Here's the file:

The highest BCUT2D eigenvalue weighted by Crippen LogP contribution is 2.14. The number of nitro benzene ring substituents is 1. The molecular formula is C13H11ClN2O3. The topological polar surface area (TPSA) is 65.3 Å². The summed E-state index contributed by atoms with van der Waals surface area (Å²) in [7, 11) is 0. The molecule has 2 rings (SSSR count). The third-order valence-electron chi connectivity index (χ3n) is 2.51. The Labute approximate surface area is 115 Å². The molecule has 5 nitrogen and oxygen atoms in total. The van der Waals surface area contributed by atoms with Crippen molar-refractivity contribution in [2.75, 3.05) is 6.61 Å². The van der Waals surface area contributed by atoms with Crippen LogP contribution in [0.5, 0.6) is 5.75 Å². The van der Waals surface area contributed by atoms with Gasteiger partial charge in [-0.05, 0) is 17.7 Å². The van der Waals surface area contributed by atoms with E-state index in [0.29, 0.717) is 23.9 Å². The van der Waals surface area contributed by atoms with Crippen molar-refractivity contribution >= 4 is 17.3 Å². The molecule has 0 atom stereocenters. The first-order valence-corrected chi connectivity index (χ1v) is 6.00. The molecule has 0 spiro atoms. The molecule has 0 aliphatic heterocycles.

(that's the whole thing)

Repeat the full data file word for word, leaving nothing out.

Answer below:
The highest BCUT2D eigenvalue weighted by Crippen LogP contribution is 2.14. The number of nitro benzene ring substituents is 1. The molecular formula is C13H11ClN2O3. The topological polar surface area (TPSA) is 65.3 Å². The summed E-state index contributed by atoms with van der Waals surface area (Å²) in [7, 11) is 0. The molecule has 2 rings (SSSR count). The third-order valence-electron chi connectivity index (χ3n) is 2.51. The Labute approximate surface area is 115 Å². The molecule has 5 nitrogen and oxygen atoms in total. The van der Waals surface area contributed by atoms with Crippen molar-refractivity contribution in [2.75, 3.05) is 6.61 Å². The van der Waals surface area contributed by atoms with Crippen LogP contribution in [0.5, 0.6) is 5.75 Å². The van der Waals surface area contributed by atoms with Gasteiger partial charge in [-0.05, 0) is 17.7 Å². The van der Waals surface area contributed by atoms with E-state index in [0.29, 0.717) is 23.9 Å². The van der Waals surface area contributed by atoms with Crippen molar-refractivity contribution >= 4 is 17.3 Å². The molecule has 0 atom stereocenters. The first-order valence-corrected chi connectivity index (χ1v) is 6.00. The molecule has 0 spiro atoms. The molecule has 0 aliphatic heterocycles.